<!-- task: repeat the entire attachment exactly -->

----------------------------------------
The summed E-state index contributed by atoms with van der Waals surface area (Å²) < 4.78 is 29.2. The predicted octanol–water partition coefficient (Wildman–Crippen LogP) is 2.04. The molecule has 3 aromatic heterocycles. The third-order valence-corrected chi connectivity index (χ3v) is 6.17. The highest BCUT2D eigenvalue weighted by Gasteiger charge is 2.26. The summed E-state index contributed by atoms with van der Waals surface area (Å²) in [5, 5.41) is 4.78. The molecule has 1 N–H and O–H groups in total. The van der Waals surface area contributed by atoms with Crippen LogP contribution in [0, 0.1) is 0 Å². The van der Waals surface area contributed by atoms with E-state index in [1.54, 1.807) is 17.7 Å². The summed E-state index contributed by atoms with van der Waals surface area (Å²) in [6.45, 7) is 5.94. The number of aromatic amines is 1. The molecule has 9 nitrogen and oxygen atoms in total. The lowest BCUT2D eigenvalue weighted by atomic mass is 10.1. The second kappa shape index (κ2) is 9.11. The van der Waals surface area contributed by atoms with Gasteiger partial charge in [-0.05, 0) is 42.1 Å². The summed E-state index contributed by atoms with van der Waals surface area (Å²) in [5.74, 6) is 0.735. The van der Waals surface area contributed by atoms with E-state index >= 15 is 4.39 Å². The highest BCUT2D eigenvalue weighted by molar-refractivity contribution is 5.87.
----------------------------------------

The summed E-state index contributed by atoms with van der Waals surface area (Å²) < 4.78 is 29.2. The predicted octanol–water partition coefficient (Wildman–Crippen LogP) is 2.04. The molecule has 3 aromatic heterocycles. The third-order valence-corrected chi connectivity index (χ3v) is 6.17. The highest BCUT2D eigenvalue weighted by Gasteiger charge is 2.26. The summed E-state index contributed by atoms with van der Waals surface area (Å²) in [5, 5.41) is 4.78. The molecule has 1 N–H and O–H groups in total. The van der Waals surface area contributed by atoms with Crippen LogP contribution in [0, 0.1) is 0 Å². The van der Waals surface area contributed by atoms with E-state index in [1.54, 1.807) is 17.7 Å². The summed E-state index contributed by atoms with van der Waals surface area (Å²) in [6.45, 7) is 5.94. The number of aromatic amines is 1. The molecule has 9 nitrogen and oxygen atoms in total. The lowest BCUT2D eigenvalue weighted by atomic mass is 10.1. The second kappa shape index (κ2) is 9.11. The van der Waals surface area contributed by atoms with Gasteiger partial charge in [-0.05, 0) is 42.1 Å². The summed E-state index contributed by atoms with van der Waals surface area (Å²) in [5.74, 6) is 0.735. The van der Waals surface area contributed by atoms with E-state index >= 15 is 4.39 Å². The highest BCUT2D eigenvalue weighted by molar-refractivity contribution is 5.87.